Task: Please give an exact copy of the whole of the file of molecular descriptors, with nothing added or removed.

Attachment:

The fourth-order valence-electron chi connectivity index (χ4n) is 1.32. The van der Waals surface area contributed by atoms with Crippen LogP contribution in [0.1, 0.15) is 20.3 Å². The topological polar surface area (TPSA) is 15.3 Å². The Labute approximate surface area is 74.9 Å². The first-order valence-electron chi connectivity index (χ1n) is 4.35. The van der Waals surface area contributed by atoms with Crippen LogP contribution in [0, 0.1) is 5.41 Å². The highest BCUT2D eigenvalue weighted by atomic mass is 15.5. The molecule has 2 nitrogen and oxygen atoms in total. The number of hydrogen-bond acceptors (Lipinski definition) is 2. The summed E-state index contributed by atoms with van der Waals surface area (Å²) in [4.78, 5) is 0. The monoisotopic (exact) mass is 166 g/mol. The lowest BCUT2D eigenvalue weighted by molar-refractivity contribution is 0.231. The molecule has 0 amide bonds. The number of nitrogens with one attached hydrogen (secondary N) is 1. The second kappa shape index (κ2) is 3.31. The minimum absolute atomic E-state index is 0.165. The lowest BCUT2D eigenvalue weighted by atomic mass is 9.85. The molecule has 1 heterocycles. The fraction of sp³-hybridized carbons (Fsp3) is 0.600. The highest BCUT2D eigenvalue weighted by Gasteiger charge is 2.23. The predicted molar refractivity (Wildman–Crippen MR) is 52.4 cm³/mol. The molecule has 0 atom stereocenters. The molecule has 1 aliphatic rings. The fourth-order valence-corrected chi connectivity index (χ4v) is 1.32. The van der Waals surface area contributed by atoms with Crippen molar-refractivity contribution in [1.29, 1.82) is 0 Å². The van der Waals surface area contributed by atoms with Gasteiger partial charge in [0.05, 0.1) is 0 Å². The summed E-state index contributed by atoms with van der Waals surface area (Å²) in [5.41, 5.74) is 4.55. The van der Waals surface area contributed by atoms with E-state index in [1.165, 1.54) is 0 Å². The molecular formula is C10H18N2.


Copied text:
The fourth-order valence-electron chi connectivity index (χ4n) is 1.32. The van der Waals surface area contributed by atoms with Crippen LogP contribution in [0.1, 0.15) is 20.3 Å². The topological polar surface area (TPSA) is 15.3 Å². The Labute approximate surface area is 74.9 Å². The first-order valence-electron chi connectivity index (χ1n) is 4.35. The van der Waals surface area contributed by atoms with Crippen LogP contribution in [0, 0.1) is 5.41 Å². The highest BCUT2D eigenvalue weighted by atomic mass is 15.5. The molecule has 2 nitrogen and oxygen atoms in total. The number of hydrogen-bond acceptors (Lipinski definition) is 2. The summed E-state index contributed by atoms with van der Waals surface area (Å²) in [4.78, 5) is 0. The monoisotopic (exact) mass is 166 g/mol. The lowest BCUT2D eigenvalue weighted by molar-refractivity contribution is 0.231. The molecule has 0 amide bonds. The number of nitrogens with one attached hydrogen (secondary N) is 1. The second kappa shape index (κ2) is 3.31. The minimum absolute atomic E-state index is 0.165. The lowest BCUT2D eigenvalue weighted by atomic mass is 9.85. The molecule has 1 heterocycles. The fraction of sp³-hybridized carbons (Fsp3) is 0.600. The highest BCUT2D eigenvalue weighted by Gasteiger charge is 2.23. The predicted molar refractivity (Wildman–Crippen MR) is 52.4 cm³/mol. The molecule has 0 atom stereocenters. The molecule has 1 aliphatic rings. The fourth-order valence-corrected chi connectivity index (χ4v) is 1.32. The van der Waals surface area contributed by atoms with Crippen molar-refractivity contribution in [1.29, 1.82) is 0 Å². The van der Waals surface area contributed by atoms with Gasteiger partial charge in [0.05, 0.1) is 0 Å². The summed E-state index contributed by atoms with van der Waals surface area (Å²) in [5.41, 5.74) is 4.55. The van der Waals surface area contributed by atoms with E-state index in [1.165, 1.54) is 0 Å². The molecular formula is C10H18N2.